Although there are many versions of this story this is the most common that many agree upon.
In a little town called Buckskin Joe’s there was a dance hall girl by the name of Silver Heels. She had arrived there in 1861 and lived in a small cabin that lay across the creek from town.
She arrived one day in a stagecoach wearing a veil and slippers with silver heels. She proceeded to walk into Billy Buck’s saloon, she received a job the moment she unveiled her face to reveal the most beautiful face ever seen in the camps. Her fame rolled through the park, sparked by her beauty and superb talent as a dancer.
Later on two men driving sheep through Bayou Salado (nick name for South Park) brought an epidemic of smallpox to the town. As many miners were stricken Silver Heels tended and cared for them until she contracted the disease. After the epidemic passed, the miners took up a purse as a gift for her efforts and generosity. But when they arrived at her cabin to give Silver Heels the gift they had collected, it was deserted. No one knows what became of her. The legend claims that when she caught smallpox, her face became disfigured and she disappeared into the hills. Some said that they had seen a veiled figure (thought to have been Silver Heels) visiting a grave in the town cemetery. The miners, unable to give her the gift they had collected, were still determined to pay tribute to the dance hall girl that had done so much for them. they named a nearby solitary peak Mount Silverheels. This name began to appear on maps in the middle 1860’s.
Land of Hushed Echoes
The presence of salt springs in South Park was known for centuries before the Tabor party “discovered” them. Indians had long taken salt from the springs. The Spanish called the South Park “Valle Salado” which means Salt Valley. French trappers called it “Bayou Salade,” Salt Marsh, and American settlers corrupted this to “Bayou Salado,” the name of the definitive history of South Park.
South Park – Land of Hushed Echos
Park County was established in 1861, it is one of Colorado’s original counties, and one of the oldest. In its center is a lush valley of ranch land, known as “South Park”, and it features some of the most beautiful mountain scenery in the state.
Once over Kenosha Pass, descending into South Park, one can experience the beautiful melody of a high meadow just as the hardy souls of the late 1800’s did as they traveled this crossing in their feverish stampede for gold. From noble white-capped peaks to a vast grassy basin, this is a land of a thousand voices. Three y little towns Como, Fairplay and Alma-located in South Park- have delicately preserved the life and times of the 19th century miners. As you travel to these historic towns, listen for the pioneer’s song on the wind as the cool air brushes your cheeks.
South Park, located in central Park County, Colorado, is one of only three designated Heritage Areas in the state. Known for its beautiful flat valley, the term South Park was first used in the 1840s by hunters and trappers who bravely traversed the Rocky Mountains. Ten years later, word spread like fire across America of three successful gold strikes in Colorado. Fortune seekers flocked to the area and gold camps sprang up overnight. From 1860-1863, Park County boasted $1,500,000 in gold extraction. By the 1880s, the area was known for its mineral springs, hunting, fishing and wildflower meadows. One advertisement stated that a visit to the area “could cure the most nervous into refreshing .”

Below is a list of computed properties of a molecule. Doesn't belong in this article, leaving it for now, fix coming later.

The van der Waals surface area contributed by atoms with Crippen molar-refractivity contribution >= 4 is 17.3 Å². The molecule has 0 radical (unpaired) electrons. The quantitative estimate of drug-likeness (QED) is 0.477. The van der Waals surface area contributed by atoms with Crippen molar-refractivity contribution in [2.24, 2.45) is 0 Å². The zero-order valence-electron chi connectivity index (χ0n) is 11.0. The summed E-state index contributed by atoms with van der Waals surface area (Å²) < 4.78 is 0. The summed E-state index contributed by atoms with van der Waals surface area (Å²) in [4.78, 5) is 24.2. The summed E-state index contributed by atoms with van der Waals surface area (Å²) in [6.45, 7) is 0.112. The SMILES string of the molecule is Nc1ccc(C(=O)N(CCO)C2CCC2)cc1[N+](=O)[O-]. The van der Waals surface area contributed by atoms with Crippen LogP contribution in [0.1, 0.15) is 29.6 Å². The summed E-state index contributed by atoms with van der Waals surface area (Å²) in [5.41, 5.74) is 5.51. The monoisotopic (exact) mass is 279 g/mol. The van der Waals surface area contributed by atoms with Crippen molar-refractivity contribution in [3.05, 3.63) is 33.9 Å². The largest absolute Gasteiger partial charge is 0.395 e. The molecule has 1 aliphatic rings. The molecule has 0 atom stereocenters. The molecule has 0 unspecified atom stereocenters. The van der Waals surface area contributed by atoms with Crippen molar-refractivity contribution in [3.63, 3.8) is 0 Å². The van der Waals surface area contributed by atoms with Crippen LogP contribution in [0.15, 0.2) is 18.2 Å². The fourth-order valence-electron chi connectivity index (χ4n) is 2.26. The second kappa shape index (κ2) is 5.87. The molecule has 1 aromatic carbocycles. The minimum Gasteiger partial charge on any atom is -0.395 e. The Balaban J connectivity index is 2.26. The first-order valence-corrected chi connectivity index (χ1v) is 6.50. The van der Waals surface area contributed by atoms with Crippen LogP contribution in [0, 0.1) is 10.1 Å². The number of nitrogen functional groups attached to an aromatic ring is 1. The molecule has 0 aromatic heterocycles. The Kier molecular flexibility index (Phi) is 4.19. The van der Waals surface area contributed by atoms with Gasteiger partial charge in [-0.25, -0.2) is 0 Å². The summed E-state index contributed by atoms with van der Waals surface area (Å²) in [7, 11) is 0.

ping off of Kenosha Pass the first town you meander through is Jefferson. The town had been preceded by two other “Jefferson’s” during the gold rush in the 1860s and 1870s. the current town of Jefferson sprang up in 1879 as the Narrow gauge railroads (DSP&P rail line) steamed through the valley. The town was founded by Willard Head who also donated land from his ranch to the railways and opened a store. He ran his personal home as a hotel and stagestop & this home still stands just south of the Highway and across Jefferson Creek along CR 77. The stage line ran between Jefferson and the town of Swandyke via Georgia Pass. By late 1881 Jefferson had boomed to a population of 300.
By the mid 1880s Jefferson had 2 butchers, saloon, post office, express office, lumber mill, blacksmith, hotel, school (Now the local Church), store, Livery (where Jefferson Real Estate now sits), Depot, Section house, jail (now moved next to the Gas station) & stock pens to handle the growing cattle & Sheep economy. By 1890, believe-it-or not, even a cheese factory opened up due to the success of the local dairy farmers (the old factory has since been converted into the local community center). Most of Jefferson’s livelihood was derived from it’s central location w/respect to the railroad & numerous businesses such as the “South Park Hay Company”, numerous local saw mills & the Cattle & Sheep ranchers in the area.
By the mid 1900’s the railroads had gone and many of the original buildings had either been dismantled or burned to the ground over the years. But if you stand next to the highway where the old railroad used to come through, you can imagine the steam engine with the smoke coming out of the pipe chugging down Kenosha pass pulling into Jefferson and all the hustle and bustle of unloading supplies and loading the rail cars with Lumber, Hay & livestock.